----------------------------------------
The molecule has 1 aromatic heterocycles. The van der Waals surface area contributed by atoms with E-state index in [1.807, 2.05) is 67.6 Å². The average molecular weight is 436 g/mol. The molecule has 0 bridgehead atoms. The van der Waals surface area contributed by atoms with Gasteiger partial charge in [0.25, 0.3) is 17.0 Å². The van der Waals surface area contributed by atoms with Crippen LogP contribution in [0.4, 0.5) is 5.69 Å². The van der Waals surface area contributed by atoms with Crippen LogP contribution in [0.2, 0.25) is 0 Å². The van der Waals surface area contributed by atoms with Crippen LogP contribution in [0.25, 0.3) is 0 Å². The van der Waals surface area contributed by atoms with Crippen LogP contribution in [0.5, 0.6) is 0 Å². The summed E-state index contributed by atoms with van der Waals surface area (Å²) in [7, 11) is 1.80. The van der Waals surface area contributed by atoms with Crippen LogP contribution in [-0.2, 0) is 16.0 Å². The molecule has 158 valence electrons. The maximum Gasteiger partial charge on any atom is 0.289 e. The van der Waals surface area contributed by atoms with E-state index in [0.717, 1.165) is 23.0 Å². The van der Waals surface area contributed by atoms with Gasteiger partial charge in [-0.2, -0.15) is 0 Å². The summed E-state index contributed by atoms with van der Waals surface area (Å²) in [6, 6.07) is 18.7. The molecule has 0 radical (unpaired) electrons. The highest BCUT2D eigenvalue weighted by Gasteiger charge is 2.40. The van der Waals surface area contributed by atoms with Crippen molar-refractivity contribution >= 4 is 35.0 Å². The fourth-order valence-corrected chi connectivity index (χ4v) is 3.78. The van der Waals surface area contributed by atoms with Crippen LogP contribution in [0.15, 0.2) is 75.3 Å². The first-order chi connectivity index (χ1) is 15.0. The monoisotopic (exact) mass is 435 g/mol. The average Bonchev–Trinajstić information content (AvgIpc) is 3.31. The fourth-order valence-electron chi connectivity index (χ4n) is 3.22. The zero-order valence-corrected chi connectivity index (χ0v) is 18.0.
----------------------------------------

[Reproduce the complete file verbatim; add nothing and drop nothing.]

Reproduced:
The molecule has 1 aromatic heterocycles. The van der Waals surface area contributed by atoms with E-state index in [1.807, 2.05) is 67.6 Å². The average molecular weight is 436 g/mol. The molecule has 0 bridgehead atoms. The van der Waals surface area contributed by atoms with Gasteiger partial charge in [0.25, 0.3) is 17.0 Å². The van der Waals surface area contributed by atoms with Crippen LogP contribution in [0.4, 0.5) is 5.69 Å². The van der Waals surface area contributed by atoms with Crippen LogP contribution in [0.2, 0.25) is 0 Å². The van der Waals surface area contributed by atoms with Crippen LogP contribution in [0.25, 0.3) is 0 Å². The van der Waals surface area contributed by atoms with Crippen LogP contribution in [0.5, 0.6) is 0 Å². The summed E-state index contributed by atoms with van der Waals surface area (Å²) in [7, 11) is 1.80. The van der Waals surface area contributed by atoms with Crippen LogP contribution in [-0.2, 0) is 16.0 Å². The molecule has 158 valence electrons. The maximum Gasteiger partial charge on any atom is 0.289 e. The van der Waals surface area contributed by atoms with E-state index in [0.717, 1.165) is 23.0 Å². The van der Waals surface area contributed by atoms with Gasteiger partial charge in [-0.2, -0.15) is 0 Å². The summed E-state index contributed by atoms with van der Waals surface area (Å²) in [6, 6.07) is 18.7. The molecule has 0 radical (unpaired) electrons. The highest BCUT2D eigenvalue weighted by Gasteiger charge is 2.40. The van der Waals surface area contributed by atoms with Crippen molar-refractivity contribution >= 4 is 35.0 Å². The fourth-order valence-corrected chi connectivity index (χ4v) is 3.78. The van der Waals surface area contributed by atoms with Crippen LogP contribution in [0.15, 0.2) is 75.3 Å². The first-order chi connectivity index (χ1) is 15.0. The monoisotopic (exact) mass is 435 g/mol. The average Bonchev–Trinajstić information content (AvgIpc) is 3.31. The fourth-order valence-electron chi connectivity index (χ4n) is 3.22. The zero-order valence-corrected chi connectivity index (χ0v) is 18.0.